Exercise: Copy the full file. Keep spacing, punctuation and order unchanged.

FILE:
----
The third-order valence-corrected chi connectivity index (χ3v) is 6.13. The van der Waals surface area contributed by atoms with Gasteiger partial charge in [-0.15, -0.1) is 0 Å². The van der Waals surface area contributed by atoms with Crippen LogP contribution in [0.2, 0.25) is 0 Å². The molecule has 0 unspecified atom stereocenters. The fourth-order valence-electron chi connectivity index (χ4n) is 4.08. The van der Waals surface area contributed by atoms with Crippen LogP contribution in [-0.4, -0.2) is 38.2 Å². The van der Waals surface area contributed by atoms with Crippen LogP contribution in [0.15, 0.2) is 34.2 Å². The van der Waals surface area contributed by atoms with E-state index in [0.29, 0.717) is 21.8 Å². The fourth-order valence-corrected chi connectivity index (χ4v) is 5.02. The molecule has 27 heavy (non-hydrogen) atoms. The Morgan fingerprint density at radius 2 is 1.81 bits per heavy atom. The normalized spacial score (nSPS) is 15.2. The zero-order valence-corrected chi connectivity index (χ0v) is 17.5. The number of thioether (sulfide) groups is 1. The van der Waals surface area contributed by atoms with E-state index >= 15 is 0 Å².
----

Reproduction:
The third-order valence-corrected chi connectivity index (χ3v) is 6.13. The van der Waals surface area contributed by atoms with Gasteiger partial charge in [-0.15, -0.1) is 0 Å². The van der Waals surface area contributed by atoms with Crippen LogP contribution in [0.2, 0.25) is 0 Å². The molecule has 0 unspecified atom stereocenters. The fourth-order valence-electron chi connectivity index (χ4n) is 4.08. The van der Waals surface area contributed by atoms with Crippen LogP contribution in [-0.4, -0.2) is 38.2 Å². The van der Waals surface area contributed by atoms with Crippen LogP contribution in [0.15, 0.2) is 34.2 Å². The van der Waals surface area contributed by atoms with E-state index in [0.29, 0.717) is 21.8 Å². The fourth-order valence-corrected chi connectivity index (χ4v) is 5.02. The molecule has 27 heavy (non-hydrogen) atoms. The Morgan fingerprint density at radius 2 is 1.81 bits per heavy atom. The normalized spacial score (nSPS) is 15.2. The zero-order valence-corrected chi connectivity index (χ0v) is 17.5. The number of thioether (sulfide) groups is 1. The van der Waals surface area contributed by atoms with E-state index >= 15 is 0 Å².